Day 5 Stockholm to Copenhagen

Day 5 Stockholm to Copenhagen

I’m writing a 6 part series on my 500 mile bike ride from Stockholm to Copenhagen, which I did in 6 days. So one post for each day of the ride. Get it? 😉 Here’s Part 5. I also wrote this post with ten of my favorite memories from the ride.

Halmstad to Helsingborg — 60 Miles

I know what you’re thinking. I woke up the morning of Day 5 and had a HUGE breakfast. You’re exactly right. And of course at the end of my breakfast I packed a bunch of food to make a picnic lunch on the road and filled my Coke bottle with orange juice. I only had 60 miles to go on Day 5 to get to Helsingborg. I was excited about Helsingborg. I always love cities that connect countries. There’s always a unique vibe.

It was weird to set off on my ride and have Myla (my Google Maps Navigator) tell me that I’d arrive at my destination by 12:50. That seemed insanely early to me! Of course I knew that I would arrive later than that (always add time for getting lost and my breaks) but 12:50 was by far the earliest estimated arrival that Myla had ever given me.

Halmstad is on the ocean but I never got to it. I stayed in town along the river. When I left Halmstad my route took me inland and then I finally wound my way down to the coast. Then there was a twelve kilometer stretch right along the water. The ocean is always a welcome site when you have been away from it for a while. I walked up to the top of some sand dunes and had a snack.

I passed through some beautiful terrain on Day 5. I was not in a hurry, enjoyed some rolling hills, and chatted with my wife on Facebook Messenger who was wrapping up a late night on a cruise ship with some girlfriends. With so few miles required of me, I was relaxed and taking it easy. After a while in the countryside with rolling hills, I found myself on a significant climb. It was nice. Once I reached the top, I meandered down this country road for about 10 kilometers. This was one of my favorite stretches of the entire ride. I made myself a picnic lunch at an absolutely beautiful spot.

I had also figured out a way to help preserve the battery on my phone. I was now riding with it plugged into my computer. The computer did not provide enough of a charge to keep the battery full, but it slowed the battery drain enough for me to feel comfortable using my phone more. I took several videos. I’d mount my phone to the front of my bike and turn it around. I’d do this not really knowing what the terrain ahead would look like. Sometimes it’d be great, sometimes not.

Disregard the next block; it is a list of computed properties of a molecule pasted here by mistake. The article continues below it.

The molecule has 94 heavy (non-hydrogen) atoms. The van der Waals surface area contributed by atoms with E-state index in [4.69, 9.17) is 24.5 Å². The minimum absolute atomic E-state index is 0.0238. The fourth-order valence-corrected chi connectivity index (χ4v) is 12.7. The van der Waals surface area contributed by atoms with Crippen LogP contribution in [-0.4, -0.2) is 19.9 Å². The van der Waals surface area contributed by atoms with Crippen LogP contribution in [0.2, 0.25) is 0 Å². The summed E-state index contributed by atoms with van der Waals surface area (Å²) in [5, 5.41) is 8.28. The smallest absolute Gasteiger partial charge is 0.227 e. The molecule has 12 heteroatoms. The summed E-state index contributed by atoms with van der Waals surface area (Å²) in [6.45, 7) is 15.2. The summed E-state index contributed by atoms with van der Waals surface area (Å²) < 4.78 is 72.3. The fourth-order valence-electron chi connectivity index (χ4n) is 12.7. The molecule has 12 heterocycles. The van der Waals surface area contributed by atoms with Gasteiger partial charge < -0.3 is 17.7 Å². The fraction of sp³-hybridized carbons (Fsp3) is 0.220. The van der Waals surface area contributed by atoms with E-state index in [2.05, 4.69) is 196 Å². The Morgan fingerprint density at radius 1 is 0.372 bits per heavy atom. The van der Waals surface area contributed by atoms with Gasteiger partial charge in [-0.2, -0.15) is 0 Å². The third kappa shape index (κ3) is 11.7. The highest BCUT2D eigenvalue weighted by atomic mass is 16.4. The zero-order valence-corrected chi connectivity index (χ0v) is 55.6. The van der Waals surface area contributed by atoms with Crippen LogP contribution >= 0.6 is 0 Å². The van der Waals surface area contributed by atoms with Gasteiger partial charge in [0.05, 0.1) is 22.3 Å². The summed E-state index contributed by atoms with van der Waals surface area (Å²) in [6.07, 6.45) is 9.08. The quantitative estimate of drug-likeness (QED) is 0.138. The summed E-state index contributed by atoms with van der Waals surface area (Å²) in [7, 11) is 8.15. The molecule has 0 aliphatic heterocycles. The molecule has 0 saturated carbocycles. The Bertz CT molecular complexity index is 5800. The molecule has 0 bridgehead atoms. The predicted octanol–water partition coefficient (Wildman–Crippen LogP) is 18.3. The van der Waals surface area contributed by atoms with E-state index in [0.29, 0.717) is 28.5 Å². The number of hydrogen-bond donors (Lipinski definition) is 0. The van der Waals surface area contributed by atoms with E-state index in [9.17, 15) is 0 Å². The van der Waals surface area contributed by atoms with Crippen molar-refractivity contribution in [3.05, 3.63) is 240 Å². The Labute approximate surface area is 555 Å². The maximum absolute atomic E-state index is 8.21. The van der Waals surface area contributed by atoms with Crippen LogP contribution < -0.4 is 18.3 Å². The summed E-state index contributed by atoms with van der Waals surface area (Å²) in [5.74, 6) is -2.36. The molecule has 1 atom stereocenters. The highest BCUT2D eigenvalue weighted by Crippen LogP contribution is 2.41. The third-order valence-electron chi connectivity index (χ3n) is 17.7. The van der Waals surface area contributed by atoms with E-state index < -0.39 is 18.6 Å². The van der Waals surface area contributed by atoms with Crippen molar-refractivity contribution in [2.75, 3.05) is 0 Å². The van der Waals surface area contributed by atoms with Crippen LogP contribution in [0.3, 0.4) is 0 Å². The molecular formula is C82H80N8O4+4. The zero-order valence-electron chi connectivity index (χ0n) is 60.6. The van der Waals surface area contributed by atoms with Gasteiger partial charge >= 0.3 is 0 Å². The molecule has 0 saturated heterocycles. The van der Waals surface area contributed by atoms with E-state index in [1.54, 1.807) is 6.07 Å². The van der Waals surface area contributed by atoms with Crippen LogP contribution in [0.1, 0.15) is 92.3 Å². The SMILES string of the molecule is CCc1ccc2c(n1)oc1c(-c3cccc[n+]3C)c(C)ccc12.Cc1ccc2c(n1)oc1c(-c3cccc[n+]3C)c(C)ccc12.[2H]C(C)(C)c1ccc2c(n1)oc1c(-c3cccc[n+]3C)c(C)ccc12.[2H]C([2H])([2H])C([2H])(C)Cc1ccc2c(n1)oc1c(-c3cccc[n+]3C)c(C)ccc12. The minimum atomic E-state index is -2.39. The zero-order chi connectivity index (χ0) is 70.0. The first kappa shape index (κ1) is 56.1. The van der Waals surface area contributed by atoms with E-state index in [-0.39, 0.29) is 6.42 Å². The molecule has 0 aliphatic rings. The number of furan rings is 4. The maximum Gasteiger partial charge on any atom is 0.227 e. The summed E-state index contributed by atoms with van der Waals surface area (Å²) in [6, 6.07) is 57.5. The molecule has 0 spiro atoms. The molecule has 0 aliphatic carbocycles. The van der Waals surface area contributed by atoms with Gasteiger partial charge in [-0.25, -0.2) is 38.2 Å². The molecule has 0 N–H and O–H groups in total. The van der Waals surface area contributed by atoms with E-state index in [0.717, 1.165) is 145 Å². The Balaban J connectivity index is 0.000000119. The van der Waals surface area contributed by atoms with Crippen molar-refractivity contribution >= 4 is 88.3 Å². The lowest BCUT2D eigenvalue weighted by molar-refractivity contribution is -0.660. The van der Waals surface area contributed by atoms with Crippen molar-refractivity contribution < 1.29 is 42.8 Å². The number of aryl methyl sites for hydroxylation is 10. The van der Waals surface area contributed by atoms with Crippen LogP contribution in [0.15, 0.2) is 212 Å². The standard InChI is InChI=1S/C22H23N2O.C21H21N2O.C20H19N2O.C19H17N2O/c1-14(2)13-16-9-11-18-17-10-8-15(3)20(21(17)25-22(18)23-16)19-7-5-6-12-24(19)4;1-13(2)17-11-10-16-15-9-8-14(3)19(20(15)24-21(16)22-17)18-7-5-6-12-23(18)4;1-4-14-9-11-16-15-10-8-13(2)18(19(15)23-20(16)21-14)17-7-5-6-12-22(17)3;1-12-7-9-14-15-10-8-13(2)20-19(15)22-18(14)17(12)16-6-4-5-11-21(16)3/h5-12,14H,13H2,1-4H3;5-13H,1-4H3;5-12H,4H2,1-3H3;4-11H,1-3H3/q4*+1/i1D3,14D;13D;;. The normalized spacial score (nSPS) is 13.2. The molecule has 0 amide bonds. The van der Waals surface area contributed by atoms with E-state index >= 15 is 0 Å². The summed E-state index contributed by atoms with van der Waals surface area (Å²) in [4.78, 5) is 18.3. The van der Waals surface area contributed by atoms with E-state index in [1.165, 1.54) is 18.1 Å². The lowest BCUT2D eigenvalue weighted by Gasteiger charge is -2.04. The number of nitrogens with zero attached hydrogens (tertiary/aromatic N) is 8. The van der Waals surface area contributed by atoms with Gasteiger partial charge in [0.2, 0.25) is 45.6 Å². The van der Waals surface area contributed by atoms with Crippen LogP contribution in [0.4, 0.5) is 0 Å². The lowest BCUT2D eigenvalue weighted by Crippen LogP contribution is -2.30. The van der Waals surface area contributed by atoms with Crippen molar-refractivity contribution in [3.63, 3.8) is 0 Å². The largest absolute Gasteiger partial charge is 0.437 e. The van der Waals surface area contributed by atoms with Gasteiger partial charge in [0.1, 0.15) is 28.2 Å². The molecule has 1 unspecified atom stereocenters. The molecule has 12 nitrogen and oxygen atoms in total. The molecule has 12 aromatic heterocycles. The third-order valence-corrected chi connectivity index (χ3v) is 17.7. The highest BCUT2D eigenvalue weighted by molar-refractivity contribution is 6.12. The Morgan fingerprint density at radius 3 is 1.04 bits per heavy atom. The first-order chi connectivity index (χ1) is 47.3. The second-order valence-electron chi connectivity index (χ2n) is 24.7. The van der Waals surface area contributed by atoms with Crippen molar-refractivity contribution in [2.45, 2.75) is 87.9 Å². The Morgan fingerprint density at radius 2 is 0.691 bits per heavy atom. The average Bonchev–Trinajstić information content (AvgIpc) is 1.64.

I stopped and decided to record a section that ended up being amazing. It was a descent and I was having fun swerving from one side of the road to the other and the scene before me was absolutely breathtaking. When I stopped at the bottom I realized I had not switched the camera view, so instead of recording my amazing descent, I recorded an extremely closeup view of my handlebars. C’est la vie.

At the bottom of the descent I had about twenty miles to go. A wind gust hit me so hard it nearly knocked me over. Then the road turned and I was riding into a fierce head wind. The next fifteen miles were tough. It wasn’t just the head-wind. I felt like my body was starting to break down. My neck and my shoulders and my arms were sore. When people ask me about a ride of this magnitude, one thing I always point out that people who aren’t cyclists wouldn’t expect, is how sore your neck, shoulders, and arms get. You are constantly hunched over and looking up. And constantly doing a plank with your upper body.

That fifteen mile stretch with the headwind wasn’t much fun at all. Then Helsingborg was upon me, the winds died down, and the last five miles or so into town — with the town sort of pulling me in — those miles felt easy.

I located my hotel and as I rode my bike toward the entrance the doors automatically opened up and I rode my bike right up to the reception desk. I felt so bad-ass. I took a shower and located a place nearby for a massage.

I went back to my hotel and did some work. I haven’t mentioned that in previous posts, but on most days I did some work from the road, working more and more as I rode fewer miles. I didn’t begrudge the work at all or feel like it was taking away from my trip. I was happy to do the work and interact with my colleagues.

Fish ‘n chips for dinner and chatted with someone at the front desk about the ferries to Helsingborg. Seemed easy enough. Tomorrow I would be in Denmark.

Back to Day 1.

Back to Day 2.

Back to Day 3.

Back to Day 4.

Day 6.

Cheers,
Clark

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